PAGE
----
>> Alley 41 | Eat the World NYC

26 September 2018

Alley 41

CHINA 🇨🇳 (Sichuan)
Alleyway interiors. Photo by Sasha Maslov for The Queens Tribune.

This article originally appeared in the 27 September 2018 issue of The Queens Tribune:

More than a restaurant with quality food and ingredients, Alley 41 is something of a dream come true for its owner Yao Hua, who came to the United States in 1999 from Sichuan Province. What Mr. Yao left behind and longed for were the senses of his youth, the alleyways that were always full of color, texture, sound, smell, and flavor. Having worked in restaurants since coming to the city, he finally decided to take the leap and made sure those senses were taken care of expertly in his new place. A talented area designer was hired to recreate the feelings one would have walking down an alley in Chengdu, the capital of Sichuan Province. The materials and design inside force you to constantly search around corners in order to see the next spaces, never quite getting a sense of the whole restaurant. Each part of the “alley” has an importance of its own, and plays with a different sense.

Indeed, a first time visitor progressing towards the back of Alley 41 (The Chinese name of the restaurant translates simply to “Sichuan Alley”) will have only passing glimpses of the bounties to be found on each table. The metal and glass screens create spaces that make you want to stop and pause to interact with the joyous guests in each, making sure to include their tempting plates into orders later.

Mr. Yao and Chef You. Photo by Sasha Maslov for The Queens Tribune.

These beautiful dishes are made possible by head chef You Xiao Bin and a kitchen that imports over 80 percent of its ingredients from Sichuan Province. In that part of China, the Chengdu Plain is known for providing fertility and is one of the primary sources of food for the entire country, given the nickname “The Land of Abundance.” With over 40 years experience in Chinese kitchens, Chef You worked with a renowned Sichuan master back home and had a successful career long before joining the team here in Flushing.

Sliced pork belly in garlic sauce. Photo by Sasha Maslov for The Queens Tribune.

The menu reads like an all-star team of Sichuan food, all the classics executed with true heart and passion. The leadoff hitter of this team is the sliced pork belly in garlic sauce (above), a cold appetizer which seems to be on almost every table. Thin slices of the fatty pork are covered with a peppery garlic sauce and can be eaten on their own or rolled with the accompanying noodles and cucumbers. This and other cold appetizer dishes are served first before portions of the thousand layer pancakes and buckwheat noodles with spicy sour sauce (below). Even a group of ten will not be bombarded with too many dishes at the same time, the food comes out a good pace and the timing seems well thought out.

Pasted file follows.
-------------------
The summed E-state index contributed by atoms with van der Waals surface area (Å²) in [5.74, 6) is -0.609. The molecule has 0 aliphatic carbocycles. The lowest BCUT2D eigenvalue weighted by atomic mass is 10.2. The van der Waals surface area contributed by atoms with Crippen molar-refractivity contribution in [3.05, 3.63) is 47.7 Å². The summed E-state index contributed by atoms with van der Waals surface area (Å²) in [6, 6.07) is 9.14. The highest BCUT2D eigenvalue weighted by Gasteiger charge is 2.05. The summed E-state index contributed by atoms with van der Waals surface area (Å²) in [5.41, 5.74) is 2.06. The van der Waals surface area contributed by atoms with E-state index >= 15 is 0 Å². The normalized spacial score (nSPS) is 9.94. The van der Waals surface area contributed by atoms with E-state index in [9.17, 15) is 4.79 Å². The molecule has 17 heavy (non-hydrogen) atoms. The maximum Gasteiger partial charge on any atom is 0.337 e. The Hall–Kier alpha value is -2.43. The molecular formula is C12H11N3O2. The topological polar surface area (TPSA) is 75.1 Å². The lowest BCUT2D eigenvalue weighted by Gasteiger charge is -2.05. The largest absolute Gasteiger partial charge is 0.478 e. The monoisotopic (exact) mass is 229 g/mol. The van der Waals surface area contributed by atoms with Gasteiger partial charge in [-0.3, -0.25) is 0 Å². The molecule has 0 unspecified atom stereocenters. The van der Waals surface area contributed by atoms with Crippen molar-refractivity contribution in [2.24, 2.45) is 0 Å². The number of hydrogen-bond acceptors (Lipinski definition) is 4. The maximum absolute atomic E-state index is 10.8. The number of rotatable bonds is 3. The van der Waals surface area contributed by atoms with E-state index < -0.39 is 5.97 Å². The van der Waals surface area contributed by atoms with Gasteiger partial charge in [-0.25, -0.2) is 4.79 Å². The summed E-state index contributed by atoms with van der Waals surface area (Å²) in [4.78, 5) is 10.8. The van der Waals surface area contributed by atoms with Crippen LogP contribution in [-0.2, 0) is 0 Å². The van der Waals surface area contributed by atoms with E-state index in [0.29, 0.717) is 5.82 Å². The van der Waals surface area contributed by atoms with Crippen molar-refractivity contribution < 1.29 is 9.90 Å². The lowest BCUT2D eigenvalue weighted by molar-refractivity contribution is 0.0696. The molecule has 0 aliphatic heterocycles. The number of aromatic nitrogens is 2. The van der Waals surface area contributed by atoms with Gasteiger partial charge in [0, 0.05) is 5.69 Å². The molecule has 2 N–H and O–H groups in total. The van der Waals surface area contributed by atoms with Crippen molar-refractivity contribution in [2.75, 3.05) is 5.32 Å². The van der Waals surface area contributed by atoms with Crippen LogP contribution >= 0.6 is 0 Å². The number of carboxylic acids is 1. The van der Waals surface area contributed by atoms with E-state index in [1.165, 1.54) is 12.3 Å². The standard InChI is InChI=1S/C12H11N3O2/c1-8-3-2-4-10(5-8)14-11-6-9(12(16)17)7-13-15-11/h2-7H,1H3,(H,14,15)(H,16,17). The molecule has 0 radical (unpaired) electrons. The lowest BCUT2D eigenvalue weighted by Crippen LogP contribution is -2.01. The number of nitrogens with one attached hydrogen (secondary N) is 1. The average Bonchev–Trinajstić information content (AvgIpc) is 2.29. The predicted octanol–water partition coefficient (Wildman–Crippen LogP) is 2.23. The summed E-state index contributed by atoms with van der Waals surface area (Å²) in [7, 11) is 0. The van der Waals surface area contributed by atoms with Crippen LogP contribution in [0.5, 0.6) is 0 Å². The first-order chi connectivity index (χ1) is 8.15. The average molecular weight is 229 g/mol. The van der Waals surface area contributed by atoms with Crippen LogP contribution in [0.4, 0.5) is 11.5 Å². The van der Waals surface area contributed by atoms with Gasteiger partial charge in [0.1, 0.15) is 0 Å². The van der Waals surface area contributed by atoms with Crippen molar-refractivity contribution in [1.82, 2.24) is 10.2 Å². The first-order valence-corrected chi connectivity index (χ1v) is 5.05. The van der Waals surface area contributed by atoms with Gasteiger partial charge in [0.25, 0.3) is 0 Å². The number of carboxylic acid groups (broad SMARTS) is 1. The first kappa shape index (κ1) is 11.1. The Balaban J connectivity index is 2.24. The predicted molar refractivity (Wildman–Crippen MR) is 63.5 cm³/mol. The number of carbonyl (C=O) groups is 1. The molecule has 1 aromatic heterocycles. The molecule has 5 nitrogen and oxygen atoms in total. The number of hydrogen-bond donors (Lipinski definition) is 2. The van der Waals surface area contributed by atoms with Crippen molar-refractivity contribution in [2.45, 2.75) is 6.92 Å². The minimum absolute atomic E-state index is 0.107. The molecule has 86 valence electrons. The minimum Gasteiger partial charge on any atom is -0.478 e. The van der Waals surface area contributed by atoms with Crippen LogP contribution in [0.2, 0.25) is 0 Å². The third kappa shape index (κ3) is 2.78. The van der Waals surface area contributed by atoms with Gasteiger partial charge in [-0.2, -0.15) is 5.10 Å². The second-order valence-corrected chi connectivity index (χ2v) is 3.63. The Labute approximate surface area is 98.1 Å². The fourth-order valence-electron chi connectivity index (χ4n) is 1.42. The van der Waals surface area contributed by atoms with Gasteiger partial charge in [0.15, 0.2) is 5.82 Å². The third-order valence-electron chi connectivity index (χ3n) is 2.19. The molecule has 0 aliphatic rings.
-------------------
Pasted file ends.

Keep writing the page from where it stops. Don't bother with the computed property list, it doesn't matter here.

Other well-known options like mapo tofu and Chongqing chicken (here known as “Geleshan,” a neighborhood of Chongqing that is a particularly popular place to eat the spicy fried chicken and pepper dish), are done flawlessly, if not super high on the heat charts. The texture and complexity of Sichuan food is the focus at Alley 41 rather than burning your mouth, but a simple request to the kitchen to amp it up is probably well within the rules.

Buckwheat noodles with spicy sour sauce. Photo by Sasha Maslov for The Queens Tribune.

While dishes like the Dongpo pork belly sticky rice, sizzling beef with black pepper, and double cooked pork belly are worthy options in the context of a large meal, the kitchen really starts to fly with fish dishes and stews. The boiled sliced fish in hot chili sauce is presented in what looks to be simply a bowl of fiery red peppers. Dig inside to find filets of not so spicy white fish and enjoy one of the best items on the menu, but do not pass up the opportunity to eat the braised whole fish that comes drowned in a puddle of sweet and spice. On a follow-up visit, Mr. Yao wanted us to try the sliced fish with spicy peppers and chives (below), which will make its debut on the menu soon. While many Sichuan dishes are glowing red from the use of that color pepper, this stew is yellow with an intense heat that hits you as a surprise. Hopefully this takes its place with a permanent spot in the kitchen, it is a delight.

Sliced fish with spicy peppers and chives. Photo by Sasha Maslov for The Queens Tribune.

Possibly one of the best ways to experience a meal here is with as large a group as you can round up. They have private rooms for big parties in the back and downstairs, big enough for the large table in the middle and easy circulation around. It gives you the opportunity to meander through the space and the other tables as prescribed above while offering the best way to order as much of the menu as physically possible. After enjoying company and food in the relaxed setting, you can walk back through the space to exit, gathering ideas for the next meal and exiting back onto the street satisfied.

Consistent with the theme of a Sichuan alley, Alley 41 is located on 41st Avenue, well removed from the hustle of Flushing’s main thoroughfares. Almost hidden, but with the intention of being that way. Despite this nature, word of mouth has made it a success and the constant crowds tell a very different story.

Photo by Sasha Maslov for The Queens Tribune.

蜀巷 Alley 41 Menu, Reviews, Photos, Location and Info - Zomato

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